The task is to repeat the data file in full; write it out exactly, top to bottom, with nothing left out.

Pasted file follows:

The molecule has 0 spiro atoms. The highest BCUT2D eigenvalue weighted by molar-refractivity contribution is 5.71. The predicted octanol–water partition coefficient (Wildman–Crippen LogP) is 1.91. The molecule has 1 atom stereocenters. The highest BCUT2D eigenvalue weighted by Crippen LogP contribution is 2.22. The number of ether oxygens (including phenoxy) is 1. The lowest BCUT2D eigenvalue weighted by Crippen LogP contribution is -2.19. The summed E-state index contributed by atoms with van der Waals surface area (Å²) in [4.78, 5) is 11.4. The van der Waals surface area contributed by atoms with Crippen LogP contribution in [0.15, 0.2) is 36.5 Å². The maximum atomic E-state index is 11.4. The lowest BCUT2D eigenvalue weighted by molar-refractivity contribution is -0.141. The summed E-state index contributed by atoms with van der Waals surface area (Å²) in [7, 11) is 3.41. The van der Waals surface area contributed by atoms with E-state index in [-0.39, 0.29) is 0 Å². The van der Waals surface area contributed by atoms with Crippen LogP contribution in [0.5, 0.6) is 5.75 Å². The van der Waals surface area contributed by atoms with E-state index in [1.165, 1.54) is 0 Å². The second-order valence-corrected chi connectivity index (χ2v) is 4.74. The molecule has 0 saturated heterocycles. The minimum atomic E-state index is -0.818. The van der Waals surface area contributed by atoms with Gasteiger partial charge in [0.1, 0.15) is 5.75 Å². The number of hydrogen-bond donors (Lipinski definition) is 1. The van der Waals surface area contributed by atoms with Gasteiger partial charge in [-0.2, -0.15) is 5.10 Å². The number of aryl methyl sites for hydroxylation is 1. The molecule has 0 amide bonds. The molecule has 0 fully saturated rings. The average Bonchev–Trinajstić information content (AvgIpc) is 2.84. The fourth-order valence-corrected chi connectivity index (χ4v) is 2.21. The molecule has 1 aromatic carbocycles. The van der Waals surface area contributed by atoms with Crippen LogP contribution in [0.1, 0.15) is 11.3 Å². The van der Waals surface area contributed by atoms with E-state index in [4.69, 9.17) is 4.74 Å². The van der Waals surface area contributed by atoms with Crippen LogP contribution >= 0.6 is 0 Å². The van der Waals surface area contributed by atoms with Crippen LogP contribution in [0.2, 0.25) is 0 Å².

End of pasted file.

The molecule has 0 spiro atoms. The highest BCUT2D eigenvalue weighted by molar-refractivity contribution is 5.71. The predicted octanol–water partition coefficient (Wildman–Crippen LogP) is 1.91. The molecule has 1 atom stereocenters. The highest BCUT2D eigenvalue weighted by Crippen LogP contribution is 2.22. The number of ether oxygens (including phenoxy) is 1. The lowest BCUT2D eigenvalue weighted by Crippen LogP contribution is -2.19. The summed E-state index contributed by atoms with van der Waals surface area (Å²) in [4.78, 5) is 11.4. The van der Waals surface area contributed by atoms with Crippen LogP contribution in [0.15, 0.2) is 36.5 Å². The maximum atomic E-state index is 11.4. The lowest BCUT2D eigenvalue weighted by molar-refractivity contribution is -0.141. The summed E-state index contributed by atoms with van der Waals surface area (Å²) in [7, 11) is 3.41. The van der Waals surface area contributed by atoms with E-state index in [-0.39, 0.29) is 0 Å². The van der Waals surface area contributed by atoms with Crippen LogP contribution in [0.5, 0.6) is 5.75 Å². The van der Waals surface area contributed by atoms with E-state index in [1.165, 1.54) is 0 Å². The second-order valence-corrected chi connectivity index (χ2v) is 4.74. The molecule has 0 saturated heterocycles. The minimum atomic E-state index is -0.818. The van der Waals surface area contributed by atoms with Gasteiger partial charge in [0.1, 0.15) is 5.75 Å². The number of hydrogen-bond donors (Lipinski definition) is 1. The van der Waals surface area contributed by atoms with Gasteiger partial charge in [-0.2, -0.15) is 5.10 Å². The number of aryl methyl sites for hydroxylation is 1. The molecule has 0 amide bonds. The molecule has 0 fully saturated rings. The average Bonchev–Trinajstić information content (AvgIpc) is 2.84. The fourth-order valence-corrected chi connectivity index (χ4v) is 2.21. The molecule has 1 aromatic carbocycles. The van der Waals surface area contributed by atoms with Crippen LogP contribution in [0.1, 0.15) is 11.3 Å². The van der Waals surface area contributed by atoms with E-state index in [4.69, 9.17) is 4.74 Å². The van der Waals surface area contributed by atoms with Crippen LogP contribution >= 0.6 is 0 Å². The van der Waals surface area contributed by atoms with Crippen LogP contribution in [0.2, 0.25) is 0 Å².